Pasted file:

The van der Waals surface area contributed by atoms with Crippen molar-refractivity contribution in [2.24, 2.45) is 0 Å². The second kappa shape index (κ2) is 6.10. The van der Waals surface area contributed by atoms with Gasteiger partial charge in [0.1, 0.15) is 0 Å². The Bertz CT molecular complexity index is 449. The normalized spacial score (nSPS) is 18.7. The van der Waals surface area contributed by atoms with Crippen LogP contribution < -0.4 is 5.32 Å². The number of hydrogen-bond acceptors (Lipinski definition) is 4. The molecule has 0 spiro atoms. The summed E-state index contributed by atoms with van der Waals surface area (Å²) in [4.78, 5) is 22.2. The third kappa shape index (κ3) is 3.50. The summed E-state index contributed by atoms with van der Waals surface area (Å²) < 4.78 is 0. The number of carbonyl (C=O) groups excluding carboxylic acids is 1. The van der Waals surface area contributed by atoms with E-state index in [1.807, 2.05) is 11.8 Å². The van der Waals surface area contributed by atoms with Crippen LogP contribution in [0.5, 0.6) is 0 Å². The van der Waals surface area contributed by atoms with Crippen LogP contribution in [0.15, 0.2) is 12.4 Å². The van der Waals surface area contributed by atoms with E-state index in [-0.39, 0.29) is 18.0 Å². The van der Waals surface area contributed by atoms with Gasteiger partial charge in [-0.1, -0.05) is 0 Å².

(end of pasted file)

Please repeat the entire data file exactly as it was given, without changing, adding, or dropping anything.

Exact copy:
The van der Waals surface area contributed by atoms with Crippen molar-refractivity contribution in [2.24, 2.45) is 0 Å². The second kappa shape index (κ2) is 6.10. The van der Waals surface area contributed by atoms with Gasteiger partial charge in [0.1, 0.15) is 0 Å². The Bertz CT molecular complexity index is 449. The normalized spacial score (nSPS) is 18.7. The van der Waals surface area contributed by atoms with Crippen LogP contribution < -0.4 is 5.32 Å². The number of hydrogen-bond acceptors (Lipinski definition) is 4. The molecule has 0 spiro atoms. The summed E-state index contributed by atoms with van der Waals surface area (Å²) in [4.78, 5) is 22.2. The third kappa shape index (κ3) is 3.50. The summed E-state index contributed by atoms with van der Waals surface area (Å²) < 4.78 is 0. The number of carbonyl (C=O) groups excluding carboxylic acids is 1. The van der Waals surface area contributed by atoms with E-state index in [1.807, 2.05) is 11.8 Å². The van der Waals surface area contributed by atoms with Crippen LogP contribution in [0.5, 0.6) is 0 Å². The van der Waals surface area contributed by atoms with Crippen LogP contribution in [0.15, 0.2) is 12.4 Å². The van der Waals surface area contributed by atoms with E-state index in [-0.39, 0.29) is 18.0 Å². The van der Waals surface area contributed by atoms with Gasteiger partial charge in [-0.1, -0.05) is 0 Å².